Long-term complications of caesarean section. The niche in the scar: a prospective cohort study on niche prevalence and its relation to abnormal uterine bleeding




To study the prevalence of niches in the caesarean scar in a random population, and the relationship with postmenstrual spotting and urinary incontinence.


A prospective cohort study.


A teaching hospital in the Netherlands.


Non-pregnant women delivered by caesarean section.


Transvaginal ultrasound (TVU) and gel instillation sonohysterography (GIS) were performed 6–12 weeks after caesarean section. Women were followed by questionnaire and menstruation score chart at 6–12 weeks, 6 months, and 12 months after caesarean section.

Main outcome measures

Prevalence of a niche 6–12 weeks after caesarean section, using TVU and GIS. Secondary outcomes: relation to postmenstrual spotting and urinary incontinence 6 and 12 months after caesarean section; and niche characteristics, evaluated by TVU and GIS.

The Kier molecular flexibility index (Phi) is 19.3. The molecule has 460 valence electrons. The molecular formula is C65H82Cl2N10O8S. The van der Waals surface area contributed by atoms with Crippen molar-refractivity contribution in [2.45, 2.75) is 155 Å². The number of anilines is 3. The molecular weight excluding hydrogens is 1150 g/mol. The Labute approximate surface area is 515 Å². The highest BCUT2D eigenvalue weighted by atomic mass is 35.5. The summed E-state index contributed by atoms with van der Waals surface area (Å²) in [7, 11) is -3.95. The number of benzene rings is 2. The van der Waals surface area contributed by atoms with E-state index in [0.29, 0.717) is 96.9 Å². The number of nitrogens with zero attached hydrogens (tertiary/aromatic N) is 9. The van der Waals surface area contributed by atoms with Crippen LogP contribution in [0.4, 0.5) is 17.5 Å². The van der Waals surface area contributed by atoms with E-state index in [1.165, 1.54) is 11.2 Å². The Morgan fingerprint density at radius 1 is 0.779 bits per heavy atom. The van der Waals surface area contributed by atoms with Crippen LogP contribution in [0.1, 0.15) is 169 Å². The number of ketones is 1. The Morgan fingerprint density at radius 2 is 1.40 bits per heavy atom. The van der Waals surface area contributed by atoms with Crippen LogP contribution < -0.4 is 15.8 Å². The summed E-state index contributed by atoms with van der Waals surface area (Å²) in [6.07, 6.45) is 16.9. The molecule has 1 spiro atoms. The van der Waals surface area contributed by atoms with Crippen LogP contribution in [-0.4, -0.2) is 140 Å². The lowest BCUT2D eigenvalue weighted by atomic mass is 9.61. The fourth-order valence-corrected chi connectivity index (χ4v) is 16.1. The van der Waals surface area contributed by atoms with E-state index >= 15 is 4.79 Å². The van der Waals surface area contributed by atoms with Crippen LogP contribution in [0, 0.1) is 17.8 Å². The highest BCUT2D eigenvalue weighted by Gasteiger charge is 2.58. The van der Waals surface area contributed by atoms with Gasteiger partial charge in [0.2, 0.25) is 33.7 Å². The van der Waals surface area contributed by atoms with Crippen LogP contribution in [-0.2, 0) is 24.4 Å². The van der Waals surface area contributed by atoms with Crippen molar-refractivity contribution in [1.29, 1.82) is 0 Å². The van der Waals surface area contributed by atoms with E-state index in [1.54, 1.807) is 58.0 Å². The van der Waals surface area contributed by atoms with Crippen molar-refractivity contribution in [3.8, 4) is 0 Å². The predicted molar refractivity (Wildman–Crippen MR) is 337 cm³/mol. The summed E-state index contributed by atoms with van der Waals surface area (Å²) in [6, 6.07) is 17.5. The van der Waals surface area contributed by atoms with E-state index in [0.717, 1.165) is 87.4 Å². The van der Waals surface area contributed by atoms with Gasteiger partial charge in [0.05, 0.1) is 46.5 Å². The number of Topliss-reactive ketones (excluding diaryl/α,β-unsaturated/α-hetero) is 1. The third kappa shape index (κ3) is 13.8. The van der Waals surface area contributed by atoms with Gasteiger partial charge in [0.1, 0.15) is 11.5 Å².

Two hundred and sixty-three women were included. Niche prevalence was 49.6% on evaluation with TVU and 64.5% with GIS. Women with a niche measured by GIS reported more postmenstrual spotting than women without a niche (OR 5.48, 95% CI 1.14–26.48). Women with residual myometrium at the site of the uterine scar measuring <50% of the adjacent myometrial thickness had postmenstrual spotting more often than women with a residual myometrial thickness of >50% of the adjacent myometrial thickness (OR 6.13, 95% CI 1.74–21.63). Urinary incontinence was not related to the presence of a niche.


A niche is present in 64.5% of women 6–12 weeks after caesarean section, when examined by GIS. Postmenstrual spotting is more prevalent in women with a niche and in women with a residual myometrial thickness of <50% of the adjacent myometrium.